Kyle Johnson and Dionne Johnson v. Graze Out Cattle Co.--Appeal from 320th District Court of Potter County (majority)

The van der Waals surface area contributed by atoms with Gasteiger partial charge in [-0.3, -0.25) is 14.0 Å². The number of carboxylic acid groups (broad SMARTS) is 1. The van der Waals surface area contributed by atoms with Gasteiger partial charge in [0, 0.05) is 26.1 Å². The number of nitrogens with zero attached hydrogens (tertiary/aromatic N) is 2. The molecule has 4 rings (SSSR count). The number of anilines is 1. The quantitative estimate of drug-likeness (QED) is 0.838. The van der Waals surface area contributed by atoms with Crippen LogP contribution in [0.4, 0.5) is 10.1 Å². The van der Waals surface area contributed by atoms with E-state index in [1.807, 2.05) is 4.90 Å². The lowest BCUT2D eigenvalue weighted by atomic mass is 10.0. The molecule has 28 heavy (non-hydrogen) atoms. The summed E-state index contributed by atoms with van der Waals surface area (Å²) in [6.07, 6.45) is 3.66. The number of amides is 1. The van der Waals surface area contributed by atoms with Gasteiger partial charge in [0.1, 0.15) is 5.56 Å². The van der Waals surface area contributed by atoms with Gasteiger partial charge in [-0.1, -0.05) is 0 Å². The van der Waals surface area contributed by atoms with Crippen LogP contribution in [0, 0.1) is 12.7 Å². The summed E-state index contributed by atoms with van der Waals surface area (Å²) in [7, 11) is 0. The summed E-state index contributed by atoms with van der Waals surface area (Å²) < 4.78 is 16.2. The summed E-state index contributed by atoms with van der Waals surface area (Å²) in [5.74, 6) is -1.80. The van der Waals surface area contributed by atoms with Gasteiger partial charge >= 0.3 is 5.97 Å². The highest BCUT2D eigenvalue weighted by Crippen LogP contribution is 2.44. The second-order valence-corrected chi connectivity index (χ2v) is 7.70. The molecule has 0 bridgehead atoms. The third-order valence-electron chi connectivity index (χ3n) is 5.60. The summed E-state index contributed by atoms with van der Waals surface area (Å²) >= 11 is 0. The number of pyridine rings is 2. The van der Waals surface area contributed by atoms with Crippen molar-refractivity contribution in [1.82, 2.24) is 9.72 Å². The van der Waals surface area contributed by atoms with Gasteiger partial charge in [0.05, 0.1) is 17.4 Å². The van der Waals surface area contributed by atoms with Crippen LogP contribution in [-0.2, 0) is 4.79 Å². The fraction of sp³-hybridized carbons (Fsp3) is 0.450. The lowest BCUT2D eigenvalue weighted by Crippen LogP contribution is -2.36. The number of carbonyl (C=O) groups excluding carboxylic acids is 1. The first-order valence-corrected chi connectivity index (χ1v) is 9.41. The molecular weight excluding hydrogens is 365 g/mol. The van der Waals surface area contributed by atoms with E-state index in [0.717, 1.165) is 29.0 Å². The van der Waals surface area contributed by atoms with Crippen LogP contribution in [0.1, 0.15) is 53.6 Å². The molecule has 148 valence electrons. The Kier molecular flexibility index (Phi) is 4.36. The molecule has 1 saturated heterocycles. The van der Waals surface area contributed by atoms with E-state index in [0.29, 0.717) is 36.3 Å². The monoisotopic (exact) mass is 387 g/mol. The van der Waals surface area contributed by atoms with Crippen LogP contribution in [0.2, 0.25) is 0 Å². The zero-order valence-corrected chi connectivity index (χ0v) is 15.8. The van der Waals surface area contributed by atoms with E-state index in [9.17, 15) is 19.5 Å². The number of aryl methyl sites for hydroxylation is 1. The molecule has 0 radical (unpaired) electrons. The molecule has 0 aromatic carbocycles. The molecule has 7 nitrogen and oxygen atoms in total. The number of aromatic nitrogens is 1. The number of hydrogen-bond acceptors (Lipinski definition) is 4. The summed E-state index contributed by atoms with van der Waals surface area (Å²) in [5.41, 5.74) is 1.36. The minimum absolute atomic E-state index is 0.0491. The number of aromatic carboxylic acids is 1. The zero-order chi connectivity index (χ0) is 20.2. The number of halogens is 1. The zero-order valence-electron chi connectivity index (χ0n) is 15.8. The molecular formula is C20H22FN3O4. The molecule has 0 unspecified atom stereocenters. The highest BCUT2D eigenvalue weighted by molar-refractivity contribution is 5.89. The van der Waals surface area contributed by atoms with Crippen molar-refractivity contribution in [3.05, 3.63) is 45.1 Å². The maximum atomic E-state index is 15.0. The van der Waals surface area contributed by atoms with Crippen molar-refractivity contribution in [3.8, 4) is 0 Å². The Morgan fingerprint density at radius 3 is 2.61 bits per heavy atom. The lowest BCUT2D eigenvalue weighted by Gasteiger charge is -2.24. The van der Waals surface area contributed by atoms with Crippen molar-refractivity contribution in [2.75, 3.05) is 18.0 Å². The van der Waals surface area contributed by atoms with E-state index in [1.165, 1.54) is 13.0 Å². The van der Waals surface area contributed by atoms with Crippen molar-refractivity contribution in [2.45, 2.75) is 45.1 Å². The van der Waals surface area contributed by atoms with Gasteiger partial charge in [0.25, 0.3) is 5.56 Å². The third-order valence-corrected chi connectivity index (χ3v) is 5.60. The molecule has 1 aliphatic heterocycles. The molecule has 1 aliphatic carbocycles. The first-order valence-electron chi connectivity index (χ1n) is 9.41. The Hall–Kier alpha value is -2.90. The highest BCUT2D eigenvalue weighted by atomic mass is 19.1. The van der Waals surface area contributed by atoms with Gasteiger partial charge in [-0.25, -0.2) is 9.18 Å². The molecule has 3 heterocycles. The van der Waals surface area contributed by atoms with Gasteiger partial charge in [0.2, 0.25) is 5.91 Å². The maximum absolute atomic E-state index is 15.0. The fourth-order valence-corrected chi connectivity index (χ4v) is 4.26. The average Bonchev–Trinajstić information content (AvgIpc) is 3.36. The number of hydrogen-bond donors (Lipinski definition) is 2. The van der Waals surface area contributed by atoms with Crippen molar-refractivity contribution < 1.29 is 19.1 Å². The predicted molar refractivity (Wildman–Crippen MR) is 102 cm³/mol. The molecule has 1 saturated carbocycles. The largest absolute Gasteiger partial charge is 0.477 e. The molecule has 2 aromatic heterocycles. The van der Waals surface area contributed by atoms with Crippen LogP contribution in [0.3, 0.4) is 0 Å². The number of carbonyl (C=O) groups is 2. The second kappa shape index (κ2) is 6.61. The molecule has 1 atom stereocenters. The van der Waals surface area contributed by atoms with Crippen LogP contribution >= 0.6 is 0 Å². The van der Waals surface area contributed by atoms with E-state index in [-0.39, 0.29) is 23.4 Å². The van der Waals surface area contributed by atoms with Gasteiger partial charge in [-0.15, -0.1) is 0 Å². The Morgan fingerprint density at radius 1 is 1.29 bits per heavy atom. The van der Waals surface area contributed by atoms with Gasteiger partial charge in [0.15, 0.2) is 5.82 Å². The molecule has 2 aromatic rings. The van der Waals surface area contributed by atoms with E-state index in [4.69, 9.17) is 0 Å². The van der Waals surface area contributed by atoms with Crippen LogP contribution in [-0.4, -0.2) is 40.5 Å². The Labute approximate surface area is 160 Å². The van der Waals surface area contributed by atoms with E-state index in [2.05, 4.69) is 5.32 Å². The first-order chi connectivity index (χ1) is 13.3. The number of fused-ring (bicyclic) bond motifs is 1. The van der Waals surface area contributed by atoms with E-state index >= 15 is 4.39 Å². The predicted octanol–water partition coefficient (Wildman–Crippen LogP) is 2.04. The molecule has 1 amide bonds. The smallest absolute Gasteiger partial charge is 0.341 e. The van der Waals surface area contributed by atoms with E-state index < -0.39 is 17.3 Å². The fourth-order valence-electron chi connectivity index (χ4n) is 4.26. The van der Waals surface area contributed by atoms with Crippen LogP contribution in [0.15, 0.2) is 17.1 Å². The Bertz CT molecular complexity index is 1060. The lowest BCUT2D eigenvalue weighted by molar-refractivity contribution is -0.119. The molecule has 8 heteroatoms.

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NO. 07-10-0518-CV IN THE COURT OF APPEALS FOR THE SEVENTH DISTRICT OF TEXAS AT AMARILLO PANEL A JULY 18, 2012 ______________________________ KYLE JOHNSON AND DIONNE JOHNSON, APPELLANT V. GRAZE OUT CATTLE CO., APPELLEE _________________________________ FROM THE 320TH DISTRICT COURT OF POTTER COUNTY; NO. 96,305-D; HONORABLE DON R. EMERSON, JUDGE _______________________________ Before CAMPBELL and HANCOCK and PIRTLE, JJ. MEMORANDUM OPINION Appellants, Kyle and his wife, Dionne Johnson, appeal from a judgment in favor of Appellee, Graze Out Cattle Company,1 in an action filed by Graze Out regarding an oral partnership agreement. In support, the Johnsons assert (1) Graze Out s evidence was legally and factually insufficient to establish the "liability and damages claims 1 Graze Out is a Texas corporation acting by and through its president, Willie Price. against the Johnsons"2 and (2) the trial court erred by awarding attorney s fees to Graze Out. We modify the trial court s judgment by reducing the award in favor of Graze Out from $28,479.00 to $24,787.58, by recalculating prejudgment interest; and, then as modified, we affirm the judgment. BACKGROUND This case involves a dispute related to an oral partnership agreement and the dissolution of that partnership. During 2005, Kyle was considering the purchase of an existing catering and special event business the Gathering Place, but he lacked the necessary financial resources. He approached Willie Price about financing the venture. Ultimately, Price (via his closely held corporation, Graze Out), Kyle and Dionne formed a partnership to purchase and operate the catering business.3 The Johnsons agreed to be the partnership s day-to-day operators, i.e., they agreed to supply all the labor and make all the business decisions using their knowledge of the food industry,4 while Price agreed to secure the financing for the partnership as well as provide accounting services.5 Though no written partnership agreement was ever signed, the parties did agree to a fifty/fifty split of profits and losses. 2 Although the Johnsons do not attack any specific finding, or implied finding, made by the trial court, their argument centers around the contention that Graze Out sought to establish their liability as partners on a note between Graze Out and Herring National Bank ( Herring note or note ). 3 On appeal, the trial court s finding that a partnership existed between the Johnsons and Graze Out is undisputed. 4 Kyle had worked in the food service industry for fourteen years and was currently the manager of a successful steakhouse. Dionne had also worked as a restaurant manager for seven to eight years. 5 Per their agreement, Price testified the Johnsons were to provide his accountant with relevant financial information on a regular basis so Price could keep track of the business through his accountant. 2 Subsequently, Graze Out, the Johnsons, and the Gathering Place s original owners, Joni and Christopher Prater, executed an Agreement of Purchase and Sale of Business and Equipment, thereby contracting to purchase the Gathering Place for $58,200.00. They also signed a Bill of Sale and Assignment wherein the Praters conveyed title to the business, its assets and equipment to Graze Out and the Johnsons, individually. In January 2006, Price, as Graze Out s president, executed the Herring note6 and borrowed $70,000.00. In the event of default, Graze Out was corporately liable for the debt, collection costs, and attorney s fees. The loan documents did not mention any partnership; however, both Price and Kyle personally guaranteed payment of the note. Pursuant to a Commercial Security Agreement, also signed by Price as Graze Out s president, the bank took a security interest in all assets belonging to Graze Out. From the proceeds of the Herring note, $58,200.00 was used to purchase the Gathering Place and the balance was used to pay initial operating expenses. In addition to Graze Out's capital contribution to the partnership, Kyle contributed $12,000.00 worth of kitchen equipment and applied the proceeds of a $10,000.00 personal bank note to the partnership s operating expenses. During operation of the business, proceeds totaling $27,074.84 were used to pay Graze Out s monthly payments due on the note. The Johnsons were also permitted to withdraw $30,000 for their personal expenses. In September 2006, Price called Dionne 6 Graze Out earlier applied to Herring Bank for a $70,000.00 commercial loan to purchase the Gathering Place. The primary and secondary sources of repayment were to be revenues from the business itself, loan guarantors and the sale of collateral. Price signed the loan application as Graze Out s president. The application did not mention the Johnsons or any partnership. 3 to inquire how the business was doing. She indicated that, although she had provided regular financial information to Price s accountant, she had not received a financial statement. She asked Price where it was and he indicated his accountant was no longer working for him because he had been embezzling. Dionne then went to Price s office and found the documents she had been providing to Price s accountant on a weekly basis thrown in a box. She took the box to a local accountant and he prepared a financial statement for the partnership. The Johnsons paid the accountant $1,350.00 for the financial statement out of their personal bank account. The financial statement confirmed what the Johnsons already knew and assumed Price knew through his accountant, i.e., the business was underwater. In addition, in January 2007, the lessor of the facility where the Gathering Place was situated informed Kyle that the monthly rent would have to be raised by $1,000.00. In February 2007, Kyle called Price and told him that the partnership would have to be dissolved because it was not making enough money to pay its expenses and could not pay the rent increase. At that time, all of the partnership s vendors had been paid. Price had a local restaurateur/caterer pick up the Gathering Place s equipment and the business was closed. Price s children ultimately paid off Graze Out s remaining indebtedness on the Herring note, without taking a debt position against any partner or the partnership. Price retained in storage the equipment he picked up from the Gathering Place. Neither the Johnsons, Graze Out nor Price ever filed any partnership tax returns; however, in his personal tax return for 2006, Kyle paid income taxes on the $30,000.00 he withdrew from the business. 4 In January 2008, Graze Out filed its Original Petition requesting that the partnership be dissolved and asked for an accounting. Graze Out also asserted actions for breach of duty of loyalty, breach of duty of care, and breach of a partnership agreement. The Johnsons answered and in their Second Amended Answer and Original Counterclaim for Declaratory Judgment asked the trial court for a declaratory judgment resolving the amount of the parties capital accounts and contributions. Following a bench trial, the trial court issued its judgment dissolving the partnership and ordering the Johnsons to pay $28,479.00 to Graze Out. The judgment also required Graze Out to auction the equipment in its possession and retain the sale s net proceeds. The judgment against the Johnsons would then be reduced by 50% of the sales proceeds of the equipment. In addition to prejudgment interest of $1,423.95 and post judgment interest at five percent until the judgment is paid, the trial court awarded Graze Out $11,500.00 in attorney s fees plus costs of $1,012.20. This appeal followed. Despite being requested to do so, the trial court never filed findings of fact or conclusions of law. No notice of past due findings of fact and conclusions of law was filed. DISCUSSION The Johnsons contend the evidence is legally and factually insufficient to establish Graze Out's liability and damage claim against them. They also assert there was no legal basis for the trial court to award attorney s fees to Graze Out. 5 FINDINGS OF FACT AND CONCLUSIONS OF LAW Rule 296 authorizes any party in a nonjury trial to request written findings of fact and conclusions of law. Tex. R. Civ. P. 296. The request shall be filed within twenty days after the judgment is signed and served on all other parties in accordance with Rule 21a. Id. The trial court shall file its finding of fact and conclusions of law within twenty days of a timely filed request. Tex. R. Civ. P. 297. If the trial court fails to so file findings of fact and conclusions of law, "the party making the request shall, within thirty days after filing the original request, file with the clerk . . . a 'Notice of Past Due Findings of Fact and Conclusions of Law' which shall be immediately called to the attention of the court by the clerk." Id. If a party fails to file this Rule 297 reminder, the party waives any complaint regarding the trial court's failure to file findings of fact and conclusions of law. See Conner v. Johnson, No. 07-10-00085-CV, 2011 Tex. App. LEXIS 5589, at *8 (Tex.App.--Amarillo July 21, 2011, no pet.) (mem. op.); Alpert v. Crain, Caton & James, P.C., 178 S.W.3d 398, 410 (Tex.App.--Houston [1st Dist.] 2005, pet. denied) (complete failure to file notice of past due findings); Fleming v. Taylor, 814 S.W.2d 89, 91 (Tex.App.--Corpus Christi 1991, no writ) (untimely notice of past due findings). Where no findings of fact or conclusions of law are filed, the reviewing court must presume that the trial court made such findings and conclusions as are necessary to support the trial court's judgment. Black v. Dallas City Child Welfare Unit, 835 S.W.2d 626, 630 (Tex. 1992). In reviewing the record to determine if there is any evidence supporting the judgment and its implied findings, it is proper to consider only the evidence favorable to the issue and disregard all evidence or inferences to the contrary. Carter v. William Sommerville & Son, Inc., 584 S.W.2d 274, 276 (Tex. 1979). 6 THE HERRING NOTE Having reviewed the record, we find there is no evidence that the Herring note was a partnership obligation or liability. The note was signed by Price as president for Graze Out and the note s guarantors signed in their individual capacities. The note makes no mention of any partnership or its individual partners. Neither is there any evidence the bank believed it was dealing with a partnership, and, in the event of a default, Graze Out was corporately liable for the debt. The security agreement underlying the loan was also signed by Price as Graze Out s president and committed all its inventory, accounts, equipment, fixtures and general intangibles. Graze Out also submitted the loan application which, like the other loan documents, made no mention of any partnership or individual partners. Further, Price s children paid off Graze Out s indebtedness on the note after the partnership ceased operation which is indicative that Graze Out s obligation was not a partnership liability. Because there is no evidence that the partnership agreed to assume Graze Out s indebtedness on the Herring note, we find the evidence legally and factually insufficient to support any presumption by the trial court that the note was a partnership obligation. See Boyd v. Leasing Associates, Inc., 516 S.W.2d 485, 491 (Tex.App. Houston [1st Dist.] 1974, writ ref d n.r.e.) (where a note was signed by the partner in his individual capacity and did not purport to be a partnership obligation, the trial court s presumption that the note represented a partnership obligation was error). Compare Rice v. Travelers Express Co., 407 S.W.2d 534, 537 (Tex.Civ.App. Houston [1st Dist.] 1966, no writ) (note was a partnership obligation where a recital in the guaranty signed by a 7 partner stated that as a co-partner with debtor he recognized joint and several liability with the debtor to pay the indebtedness according to the note). PARTNERS CAPITAL ACCOUNTS Having determined the note was not a partnership obligation, we examine the evidence to determine if the trial court's judgment correctly calculated the parties capital accounts pursuant to the Texas Business Organizations Code (TBOC).7 Finding the trial court's judgment was based upon an analysis of the partner's capital accounts, we reform the judgment to correct mathematical differences. See Dunn v. Summerville, 669 S.W.2d 319, 320 (Tex. 1984) (per curiam). A capital account is computed by adding a partner s original and additional cash contributions to the partnership, the agreed value of any other property originally or additionally contributed by a partner to the partnership, and allocations of partnership profits to a partner, and then subtracting the amount of distributions8 to that partner and allocating partnership losses to that partner. Tex. Bus. Orgs. Code Ann. § 151.001(1) West Supp. 2011).9 See Farnsworth v. Deaver, 147 S.W.3d 662, 664-65 (Tex.App. Amarillo 2004, no pet.). 7 The parties cite to provisions of the Texas Revised Partnership Act (TRPA) even though the TRPA expired January 1, 2010. Ingram v. Deere, 288 S.W.3d 886, 894 n.4 (Tex. 2009); Westside Wrecker st Serv., Inc. v. Skafi, 361 S.W.3d 153, 166 n.15 (Tex.App. Houston [1 Dist.] 2011, pet. denied). After that date, the TBOC applied to all partnerships, regardless of their formation date. Ingram, 288 S.W.3d at 894 n.4; Westside Wrecker Serv., 361 S.W.3d at 166 n.15. 8 A distribution means a transfer of property, including cash, from a partnership to a partner in the partner s capacity as a partner or the partner s transferee. See Tex. Bus. Orgs. Code Ann. § 151.001(2) (West Supp. 2011). 9 Throughout the remainder of this opinion, provisions of the Texas Business Organizations Code will be cited as section ____ or § ____. 8 Capital accounts having a positive balance are debts of the partnership and, being debts, they must be included within the liabilities for which the partners are ultimately responsible unless the partners have executed an agreement to the contrary. 147 S.W.3d at 664.10 In addition, if the debts of the partnership exceed its assets (which also include the value assigned to each capital account) it can be said that the partners have suffered a capital loss. Id. [T]hese losses like all other debts, must be satisfied by the partners in direct proportion to their share of the profits. Id. (citing Vol. II, A. Bromberg & L. Ribstein, Partnership, § 7.10(b) p. 7:145-46 (2004)). See §152.202(b) ( Each partner is charged with an amount equal to (1) the cash and value of other property distributed by the partnership to the partner; and (2) the partner s share of the partnership losses. ) See also § 152.707(c)-(d) ( The profits and losses that result from the liquidation of the partnership property must be credited and charged to each partners capital accounts. ) Graze Out s capital account started out with the cash proceeds from the Herring note, $70,000.00. No additions were made. As to the Johnsons capital account, Graze Out does not dispute Kyle s valuation of the restaurant equipment he contributed to the Gathering Place; however, it does contend we should ignore Kyle s testimony that he contributed $10,000.00 to the partnership from a personal account and advanced $1,350.00 in accounting fees because the trial court ostensibly gave no weight to his testimony. We disagree. When a party proves a vital fact or does not contradict a vital fact, its effect is a question of law and there is no issue for the fact finder. European 10 There being no partnership agreement here touching upon the subject, the TBOC controls. Farnsworth, 147 S.W.3d at 664 n.2 (citing Long v. Lopez, 115 S.W.3d 221, 225 (Tex.App. Fort Worth 2003, no pet.)). 9 Crossroads Shopping Center, LTD. v. Criswell, 910 S.W.2d 45, 56-57 (Tex.App. Dallas 1995, writ denied). Likewise, if there is no conflict in the evidence, the issue need not be submitted to the fact finder. Vineyard v. Harvey, 231 S.W.2d 921, 924 (Tex.Civ.App. Amarillo 1950, writ dism d). We have examined the record and find Kyle s testimony clear, positive and uncontradicted. Neither was there any objection to his testimony. As such, Kyle s testimony was sufficient to conclusively establish the fact of the contribution from his personal account and the advancement of the accounting fees. See Commercial Insurance Co. of Newark v. Smith, 596 S.W.2d 661, 665 (Tex.Civ.App. Fort Worth 1980, writ ref d n.r.e.). On the other hand, the Johnsons assert their capital account should be credited for the contribution of their goodwill and reputations as restaurateurs to the partnership. Reputation is a type of goodwill and may be valuable intangible property. Ingram, 288 S.W.3d at 902 (citing Tex. & Pac. Ry. Co. v. Mercer, 127 Tex. 220, 90 S.W.2d 557, 560 (Tex. 1936)). The Johnsons' evidence of reputation and goodwill consists of their experience in the restaurant industry and prior annual salaries. This evidence fails to distinguish between any intangible value they may have brought to the business and their worth as employees or for services rendered. There was no evidence that clients came to the Gathering Place because of the Johnsons, the Gathering Place was marketed using the Johnsons names or there was a change in the Gathering Place s initial value after they began operating the business. Ingram, 288 S.W.3d at 903. See Taormina v. Culicchia, 355 S.W.2d 569, 574-75 (Tex.Civ.App.--El Paso 1962, no writ) (value of goodwill testified to by accountant who was experienced in the field, had made an investigation of the partnership company, observed its operations and examined its 10 books). At a minimum [a claimant must] prove that any such value can be distinguished from services rendered or property given as an employee. Id. Because there was no partnership agreement regarding any contribution or value regarding the Johnsons reputation or goodwill, we conclude that the trial court did not err in failing to credit the Johnsons' capital account for goodwill. Therefore, the undisputed evidence admitted without objection establishes that the Johnsons contributed $10,000.00 from a personal account, $1,350.00 in accounting fees, and $12,000.00 in restaurant equipment, for a total capital contribution totaling $23,350.00. During operation of the partnership, out of the partnership proceeds, $27,074.84 was applied to Graze Out s note and $30,000.00 was distributed to the Johnsons for their living expenses. Any contention that the $30,000.00 withdrawn by the Johnsons should be considered as compensation belies the fact that absent an agreement to the contrary, [a] partner is not entitled to receive compensation for services performed for a partnership other than reasonable compensation for services rendered in winding up the business of the corporation." § 152.203(c). Because the partners agreed to split profits and losses fifty/fifty, and because, at the time of dissolution, all other partnership expenses had been paid from partnership income, we divide those allocated amounts ($27,074.84 + $30,000.00 = $57,074.84) by one-half, and add that sum ($57,074.84 ÷ 2 = $28,537.42) to each partner s capital account. § 151.001(1)(A). This results in a total of $98,537.42 ($70,000.00 + $ $28,537.42 = $98,537.42) in Graze Out s capital account and a total of $51,887.42 ($23,350.00 + $28,537.42 = $51,887.42) in the Johnsons capital account. 11 We then deduct the distributions made to each partner leaving $71,462.58 in Graze Out s capital account ($98,537.42 - $27,074.84 = $71,462.58) and $21,887.42 ($51,887.42 - $30,000.00 = $21,887.42) in the Johnsons capital account. §§ 151.001(1)(B), 152.202. Next, we allocate the partnership s losses which in this case are capital losses because the partnership lacks the funds to cover the amounts remaining in the partners capital accounts. Id. Because Graze Out s account is the larger of the two accounts, we offset the balance in the Johnsons account against the balance in Graze Out s account, leaving a balance of $49,575.16 in Graze Out s capital account ($71,462.58 - $21,887.42 = $49,575.16) and a zero balance in the Johnsons' account ($21,887.42 - $21,887.42 = $0). See Farnsworth, 147 S.W.3d at 665. Because the balance in Graze Out s account is considered a partnership debt which the partners bear fifty/fifty, we divide the balance by one-half resulting in a deficit balance in the Johnsons account of ($24,787.58) and leaving a credit balance in Graze Out s account of a like amount. Id. Accordingly, the Johnsons owe the partnership $24,787.58 to satisfy their one-half share of the partnership s obligation to satisfy Graze Out s capital loss. Because this sum substantially supports the trial court's judgment, we sustain Johnsons first issue as it relates to the Herring note, but otherwise overrule the issue as to an allocation of the partners capital accounts. Accordingly, we modify the trial court s judgment by reducing the award in favor Graze Out against the Johnsons from $28,479.00 to $24,787.58. 12 PREJUDGMENT INTEREST When a judgment is remanded for the limited purpose of entering a new judgment, or reformed by an appellate court, the judgment creditor is entitled to postjudgment interest on the corrected judgment calculated from the date of the original erroneous judgment. See Thornal v. Cargill, 587 S.W.2d 384, 385 (Tex. 1979); Bramlett v. Phillips, 359 S.W.3d 304, 312 (Tex.App.--Amarillo 2012, pet. filed); D.C. Hall Transport, Inc. v. Hard, 335 S.W.2d 257, 260 (Tex.Civ.App.--Fort Worth 1962, writ ref'd n.r.e.). The judgment entered reflects that Graze Out is entitled to prejudgment interest at the rate of 5% per annum from January 4, 2008, until the date of judgment, December 6, 2010 (1,067 days). Based upon the modified judgment, Graze Out is entitled to prejudgment interest totaling $3,623.06 ($24,787.58 x .05 ÷ 365 x 1,067 =$3,623.06). ATTORNEY S FEES The Johnsons next assert the trial court erred in awarding attorney s fees to Graze Out because such an award is not provided for by statute or agreement. We disagree. Whether a party is entitled to recover attorney s fees is a question of law for the trial court which we review de novo. Brent v. Field, 275 S.W.3d 611, 621 (Tex.App. Amarillo 2008, no pet.). A party may recover reasonable attorney s fees in a suit founded on a claim for breach of an oral or written contract. Tex. Civ. Prac. & Rem. Code Ann. § 38.001(8) (West 2008). See Long, 115 S.W.3d at 228 (holding attorney s fees are recoverable by a partner under section 38.001(8) who brings an action against 13 another partner premised on a partnership agreement, which was a contract); see also Atterbury v. Brison, 871 S.W.2d 824, 828 (Tex.App. Texarkana 1994, writ denied). Accordingly, Graze Out was entitled to recover reasonable and necessary attorney s fees in accordance with the trial court s judgment. The Johnsons second issue is overruled. CONCLUSION We modify the trial court s judgment by reducing its award to Graze Out against the Johnsons from $28,479.00 to $24,787.28, and by recalculating prejudgment interest at $3,623.06. As modified, the trial court s judgment is affirmed. Patrick A. Pirtle Justice 14